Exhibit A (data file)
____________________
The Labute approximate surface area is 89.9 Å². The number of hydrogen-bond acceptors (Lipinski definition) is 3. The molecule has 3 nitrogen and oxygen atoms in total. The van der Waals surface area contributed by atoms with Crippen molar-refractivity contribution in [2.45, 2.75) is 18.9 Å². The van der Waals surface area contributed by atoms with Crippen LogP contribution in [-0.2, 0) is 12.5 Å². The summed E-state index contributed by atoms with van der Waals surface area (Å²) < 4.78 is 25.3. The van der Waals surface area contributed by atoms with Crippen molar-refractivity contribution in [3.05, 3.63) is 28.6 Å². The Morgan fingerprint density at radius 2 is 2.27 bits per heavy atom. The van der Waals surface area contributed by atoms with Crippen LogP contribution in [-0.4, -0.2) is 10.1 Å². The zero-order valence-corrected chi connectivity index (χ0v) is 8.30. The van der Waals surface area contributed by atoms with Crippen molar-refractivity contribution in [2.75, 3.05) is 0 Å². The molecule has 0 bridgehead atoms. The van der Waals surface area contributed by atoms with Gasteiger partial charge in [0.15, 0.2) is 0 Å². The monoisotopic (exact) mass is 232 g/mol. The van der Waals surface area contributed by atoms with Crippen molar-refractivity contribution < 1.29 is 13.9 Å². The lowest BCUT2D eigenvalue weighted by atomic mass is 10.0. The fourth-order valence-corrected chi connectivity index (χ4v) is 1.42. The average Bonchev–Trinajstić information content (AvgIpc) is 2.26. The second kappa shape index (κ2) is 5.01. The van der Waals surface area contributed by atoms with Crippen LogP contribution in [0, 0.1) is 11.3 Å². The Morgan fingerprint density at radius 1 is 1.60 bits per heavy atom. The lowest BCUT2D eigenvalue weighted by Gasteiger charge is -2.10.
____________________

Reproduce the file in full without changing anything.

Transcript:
The Labute approximate surface area is 89.9 Å². The number of hydrogen-bond acceptors (Lipinski definition) is 3. The molecule has 3 nitrogen and oxygen atoms in total. The van der Waals surface area contributed by atoms with Crippen molar-refractivity contribution in [2.45, 2.75) is 18.9 Å². The van der Waals surface area contributed by atoms with Crippen LogP contribution in [-0.2, 0) is 12.5 Å². The summed E-state index contributed by atoms with van der Waals surface area (Å²) < 4.78 is 25.3. The van der Waals surface area contributed by atoms with Crippen molar-refractivity contribution in [3.05, 3.63) is 28.6 Å². The Morgan fingerprint density at radius 2 is 2.27 bits per heavy atom. The van der Waals surface area contributed by atoms with Crippen LogP contribution in [-0.4, -0.2) is 10.1 Å². The zero-order valence-corrected chi connectivity index (χ0v) is 8.30. The van der Waals surface area contributed by atoms with Crippen molar-refractivity contribution in [2.75, 3.05) is 0 Å². The molecule has 0 bridgehead atoms. The van der Waals surface area contributed by atoms with Gasteiger partial charge in [0.15, 0.2) is 0 Å². The monoisotopic (exact) mass is 232 g/mol. The van der Waals surface area contributed by atoms with Crippen molar-refractivity contribution < 1.29 is 13.9 Å². The lowest BCUT2D eigenvalue weighted by atomic mass is 10.0. The fourth-order valence-corrected chi connectivity index (χ4v) is 1.42. The average Bonchev–Trinajstić information content (AvgIpc) is 2.26. The second kappa shape index (κ2) is 5.01. The van der Waals surface area contributed by atoms with Crippen LogP contribution in [0, 0.1) is 11.3 Å². The Morgan fingerprint density at radius 1 is 1.60 bits per heavy atom. The lowest BCUT2D eigenvalue weighted by Gasteiger charge is -2.10.